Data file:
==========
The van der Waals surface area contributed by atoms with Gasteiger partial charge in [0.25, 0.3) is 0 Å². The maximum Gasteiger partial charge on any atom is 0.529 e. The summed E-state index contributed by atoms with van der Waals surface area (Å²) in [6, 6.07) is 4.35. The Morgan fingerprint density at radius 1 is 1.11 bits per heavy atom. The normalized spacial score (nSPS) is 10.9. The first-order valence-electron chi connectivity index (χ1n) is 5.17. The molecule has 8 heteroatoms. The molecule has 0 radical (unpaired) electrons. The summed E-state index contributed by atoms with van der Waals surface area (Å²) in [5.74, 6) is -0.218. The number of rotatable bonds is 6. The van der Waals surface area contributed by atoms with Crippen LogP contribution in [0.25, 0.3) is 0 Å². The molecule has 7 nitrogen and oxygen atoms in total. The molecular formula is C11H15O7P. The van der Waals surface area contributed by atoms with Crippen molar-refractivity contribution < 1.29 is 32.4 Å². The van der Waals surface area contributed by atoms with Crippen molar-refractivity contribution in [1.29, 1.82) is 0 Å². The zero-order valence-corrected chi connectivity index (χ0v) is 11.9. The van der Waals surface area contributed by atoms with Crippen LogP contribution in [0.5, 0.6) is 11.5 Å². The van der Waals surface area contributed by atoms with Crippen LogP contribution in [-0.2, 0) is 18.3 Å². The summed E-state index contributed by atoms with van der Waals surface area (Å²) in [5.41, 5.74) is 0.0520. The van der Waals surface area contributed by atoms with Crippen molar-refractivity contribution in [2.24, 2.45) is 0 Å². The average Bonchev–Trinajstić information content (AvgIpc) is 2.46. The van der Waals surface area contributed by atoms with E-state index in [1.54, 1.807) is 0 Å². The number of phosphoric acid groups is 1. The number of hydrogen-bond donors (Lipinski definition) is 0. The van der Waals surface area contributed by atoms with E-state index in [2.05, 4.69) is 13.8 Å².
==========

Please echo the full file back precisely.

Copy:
The van der Waals surface area contributed by atoms with Gasteiger partial charge in [0.25, 0.3) is 0 Å². The maximum Gasteiger partial charge on any atom is 0.529 e. The summed E-state index contributed by atoms with van der Waals surface area (Å²) in [6, 6.07) is 4.35. The Morgan fingerprint density at radius 1 is 1.11 bits per heavy atom. The normalized spacial score (nSPS) is 10.9. The first-order valence-electron chi connectivity index (χ1n) is 5.17. The molecule has 8 heteroatoms. The molecule has 0 radical (unpaired) electrons. The summed E-state index contributed by atoms with van der Waals surface area (Å²) in [5.74, 6) is -0.218. The number of rotatable bonds is 6. The van der Waals surface area contributed by atoms with Crippen LogP contribution in [0.25, 0.3) is 0 Å². The molecule has 7 nitrogen and oxygen atoms in total. The molecular formula is C11H15O7P. The van der Waals surface area contributed by atoms with Crippen molar-refractivity contribution < 1.29 is 32.4 Å². The van der Waals surface area contributed by atoms with Crippen molar-refractivity contribution in [1.29, 1.82) is 0 Å². The zero-order valence-corrected chi connectivity index (χ0v) is 11.9. The van der Waals surface area contributed by atoms with Crippen LogP contribution in [0.5, 0.6) is 11.5 Å². The van der Waals surface area contributed by atoms with Crippen LogP contribution in [-0.2, 0) is 18.3 Å². The summed E-state index contributed by atoms with van der Waals surface area (Å²) in [5.41, 5.74) is 0.0520. The van der Waals surface area contributed by atoms with Crippen molar-refractivity contribution in [2.24, 2.45) is 0 Å². The average Bonchev–Trinajstić information content (AvgIpc) is 2.46. The van der Waals surface area contributed by atoms with E-state index in [1.54, 1.807) is 0 Å². The number of phosphoric acid groups is 1. The number of hydrogen-bond donors (Lipinski definition) is 0. The van der Waals surface area contributed by atoms with E-state index in [2.05, 4.69) is 13.8 Å².